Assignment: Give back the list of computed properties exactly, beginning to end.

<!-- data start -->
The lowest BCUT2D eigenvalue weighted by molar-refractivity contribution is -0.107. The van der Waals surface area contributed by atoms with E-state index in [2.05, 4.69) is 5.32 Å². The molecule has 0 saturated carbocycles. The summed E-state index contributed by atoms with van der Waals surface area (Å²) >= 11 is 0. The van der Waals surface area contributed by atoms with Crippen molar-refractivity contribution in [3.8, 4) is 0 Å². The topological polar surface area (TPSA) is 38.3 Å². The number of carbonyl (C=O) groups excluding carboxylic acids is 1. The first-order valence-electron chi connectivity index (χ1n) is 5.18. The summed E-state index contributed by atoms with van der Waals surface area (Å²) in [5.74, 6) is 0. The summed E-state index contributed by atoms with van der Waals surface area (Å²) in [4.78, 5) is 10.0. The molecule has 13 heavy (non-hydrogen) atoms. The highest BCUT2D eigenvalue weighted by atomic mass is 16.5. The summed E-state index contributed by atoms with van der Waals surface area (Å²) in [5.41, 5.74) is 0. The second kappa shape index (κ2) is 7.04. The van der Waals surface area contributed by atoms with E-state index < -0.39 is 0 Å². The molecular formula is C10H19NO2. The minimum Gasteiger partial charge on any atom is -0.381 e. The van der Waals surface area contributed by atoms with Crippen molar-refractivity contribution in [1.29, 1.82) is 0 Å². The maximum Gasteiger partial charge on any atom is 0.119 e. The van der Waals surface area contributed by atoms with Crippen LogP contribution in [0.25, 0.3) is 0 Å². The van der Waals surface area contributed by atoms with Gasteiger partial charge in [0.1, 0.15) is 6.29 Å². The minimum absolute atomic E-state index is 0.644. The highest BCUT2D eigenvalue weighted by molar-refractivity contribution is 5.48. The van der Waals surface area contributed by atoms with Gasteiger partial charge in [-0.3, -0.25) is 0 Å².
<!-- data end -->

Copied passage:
The lowest BCUT2D eigenvalue weighted by molar-refractivity contribution is -0.107. The van der Waals surface area contributed by atoms with E-state index in [2.05, 4.69) is 5.32 Å². The molecule has 0 saturated carbocycles. The summed E-state index contributed by atoms with van der Waals surface area (Å²) >= 11 is 0. The van der Waals surface area contributed by atoms with Crippen molar-refractivity contribution in [3.8, 4) is 0 Å². The topological polar surface area (TPSA) is 38.3 Å². The number of carbonyl (C=O) groups excluding carboxylic acids is 1. The first-order valence-electron chi connectivity index (χ1n) is 5.18. The summed E-state index contributed by atoms with van der Waals surface area (Å²) in [5.74, 6) is 0. The summed E-state index contributed by atoms with van der Waals surface area (Å²) in [4.78, 5) is 10.0. The molecule has 13 heavy (non-hydrogen) atoms. The highest BCUT2D eigenvalue weighted by atomic mass is 16.5. The summed E-state index contributed by atoms with van der Waals surface area (Å²) in [5.41, 5.74) is 0. The second kappa shape index (κ2) is 7.04. The van der Waals surface area contributed by atoms with E-state index < -0.39 is 0 Å². The molecular formula is C10H19NO2. The minimum Gasteiger partial charge on any atom is -0.381 e. The van der Waals surface area contributed by atoms with Crippen molar-refractivity contribution in [1.29, 1.82) is 0 Å². The maximum Gasteiger partial charge on any atom is 0.119 e. The van der Waals surface area contributed by atoms with Crippen LogP contribution in [0.25, 0.3) is 0 Å². The van der Waals surface area contributed by atoms with Gasteiger partial charge in [0.1, 0.15) is 6.29 Å². The minimum absolute atomic E-state index is 0.644. The highest BCUT2D eigenvalue weighted by molar-refractivity contribution is 5.48. The van der Waals surface area contributed by atoms with Gasteiger partial charge in [-0.3, -0.25) is 0 Å².